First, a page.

There was recently a version of the Battle of Gettysburg on the site. While it didn't center around any one particular topic (there were dozens), the premise was the use of statistics to quantify the career of Steelers quarterback Ben Roethlisberger.
While nowhere near statistical ineptitude, Roethlisberger's passing yards and passer rating do not clearly show viewers the kind of player he is. Despite ranking well in both areas over the span of his career, they don't speak to the difficulty of stopping Roethlisberger as an individual.
Sam Monson of Pro Football Focus recently wrote a feature on this topic, and in doing it, he accomplished something few outside of those who root feverishly for Roethlisberger can; he got it.
In his article titled "The Enigmatic Game of Ben Roethlisberger," he takes an unusual path for a PFF feature, largely free-written without statistics. He makes it work to a high level, and that's exactly his point.
Roethlisberger is an enigma, both for fans and defenses.
Monson highlights the infamous touchdown pass to Heath Miller against the Cowboys in Week 15 - after the game, Roethlisberger would exclaim in frustration they had the wrong play called. Monson didn't mention that piece, possibly due to it not having a direct connection to what he was writing. I only bring it up because it puts into perspective some of Roethlisberger's brilliance.
Roethlisberger's opinion was the play called in that particular spot was to exploit what was expected to be more of a prevention look from the Cowboys' defense. Roethlisberger noticed this wasn't the case, and basically went off script to make something happen.
How often does he do that? We won't fully know. The result of the play Monson breaks down (very well) was a touchdown, therefore, it's hard to dispute he made a bad decision. But it's impossible to say going off schedule is a bad idea.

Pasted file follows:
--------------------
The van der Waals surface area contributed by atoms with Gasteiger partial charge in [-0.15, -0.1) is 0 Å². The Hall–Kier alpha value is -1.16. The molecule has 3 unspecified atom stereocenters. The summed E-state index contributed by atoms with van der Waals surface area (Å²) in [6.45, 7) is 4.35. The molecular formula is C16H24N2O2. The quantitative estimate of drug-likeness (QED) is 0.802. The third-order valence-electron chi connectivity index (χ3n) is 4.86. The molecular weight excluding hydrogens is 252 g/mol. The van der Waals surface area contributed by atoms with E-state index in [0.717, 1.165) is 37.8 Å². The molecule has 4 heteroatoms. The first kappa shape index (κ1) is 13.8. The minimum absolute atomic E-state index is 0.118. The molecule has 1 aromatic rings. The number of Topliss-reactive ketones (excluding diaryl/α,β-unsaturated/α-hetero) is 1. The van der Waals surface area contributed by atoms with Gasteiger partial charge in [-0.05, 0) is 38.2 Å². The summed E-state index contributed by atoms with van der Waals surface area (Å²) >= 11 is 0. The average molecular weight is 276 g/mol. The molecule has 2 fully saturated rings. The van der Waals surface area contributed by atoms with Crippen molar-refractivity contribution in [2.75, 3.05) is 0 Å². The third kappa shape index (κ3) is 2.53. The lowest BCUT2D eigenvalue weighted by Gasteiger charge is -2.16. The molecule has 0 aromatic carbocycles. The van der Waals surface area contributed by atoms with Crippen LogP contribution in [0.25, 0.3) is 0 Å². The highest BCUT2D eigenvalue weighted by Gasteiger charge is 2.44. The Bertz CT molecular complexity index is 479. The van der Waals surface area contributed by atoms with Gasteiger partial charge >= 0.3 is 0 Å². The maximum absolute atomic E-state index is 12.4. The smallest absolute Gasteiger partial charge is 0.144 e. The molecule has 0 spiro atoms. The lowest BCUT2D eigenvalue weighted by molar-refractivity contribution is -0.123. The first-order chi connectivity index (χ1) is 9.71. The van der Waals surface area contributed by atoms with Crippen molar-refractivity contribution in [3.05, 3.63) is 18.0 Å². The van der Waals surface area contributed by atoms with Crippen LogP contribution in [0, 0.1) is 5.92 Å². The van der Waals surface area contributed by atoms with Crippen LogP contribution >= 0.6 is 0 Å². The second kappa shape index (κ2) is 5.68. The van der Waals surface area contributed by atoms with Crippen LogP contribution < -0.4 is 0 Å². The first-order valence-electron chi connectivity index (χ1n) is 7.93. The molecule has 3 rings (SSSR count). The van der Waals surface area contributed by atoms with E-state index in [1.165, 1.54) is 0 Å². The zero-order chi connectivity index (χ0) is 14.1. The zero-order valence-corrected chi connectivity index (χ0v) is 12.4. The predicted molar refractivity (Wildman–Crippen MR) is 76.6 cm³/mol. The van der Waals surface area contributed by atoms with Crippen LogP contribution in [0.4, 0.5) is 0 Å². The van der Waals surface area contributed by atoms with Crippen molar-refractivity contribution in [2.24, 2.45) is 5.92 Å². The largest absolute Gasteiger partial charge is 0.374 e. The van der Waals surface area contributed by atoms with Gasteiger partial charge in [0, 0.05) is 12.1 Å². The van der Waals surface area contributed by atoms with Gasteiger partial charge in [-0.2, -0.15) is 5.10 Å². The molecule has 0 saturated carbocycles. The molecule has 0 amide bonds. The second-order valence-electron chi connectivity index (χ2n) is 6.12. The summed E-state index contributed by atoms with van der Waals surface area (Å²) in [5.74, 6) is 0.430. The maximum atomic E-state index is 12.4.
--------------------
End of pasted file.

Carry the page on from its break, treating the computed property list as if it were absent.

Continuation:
How many other quarterbacks have that weapon in their arsenal?
Some have said in the past players like Colin Kaepernick or Robert Griffin III have excelled at very early points in their careers due to gimmick offensive wrinkles inserted to exploit their ability to run from the pocket. Roethlisberger uses quickness, vision and guts to shift around the pocket (as Monson demonstrates on this play), climbing shrinking and moving laterally, until his team is in an advantageous position.
Perhaps speed demons like RGIII and Kaepernick can scramble for a few yards on plays like this. Do they have the ability to stay in the pocket, all of it collapsing around him, hang onto the ball for 8.4 seconds, give hard pump fakes to freeze linebackers, who, by this point, have no idea what's going on, and wait to deliver a throw that results in six points?
Maybe that's more of a rhetorical question, but on fourth-and-goal in the Super Bowl, Kaepernick saw a free rusher coming at him as soon as he got the ball, and he threw it to the corner, relying on wide receiver Michael Crabtree to make a play. He didn't.
Roethlisberger, on that one particular play against Dallas, shook off and avoided several pass rushers, and delivered a great throw down the field.
He got credit for a touchdown, but the fear of that play happening every time he drops back is what makes Roethlisberger a great player. It's also what makes him a two-time Super Bowl champion quarterback.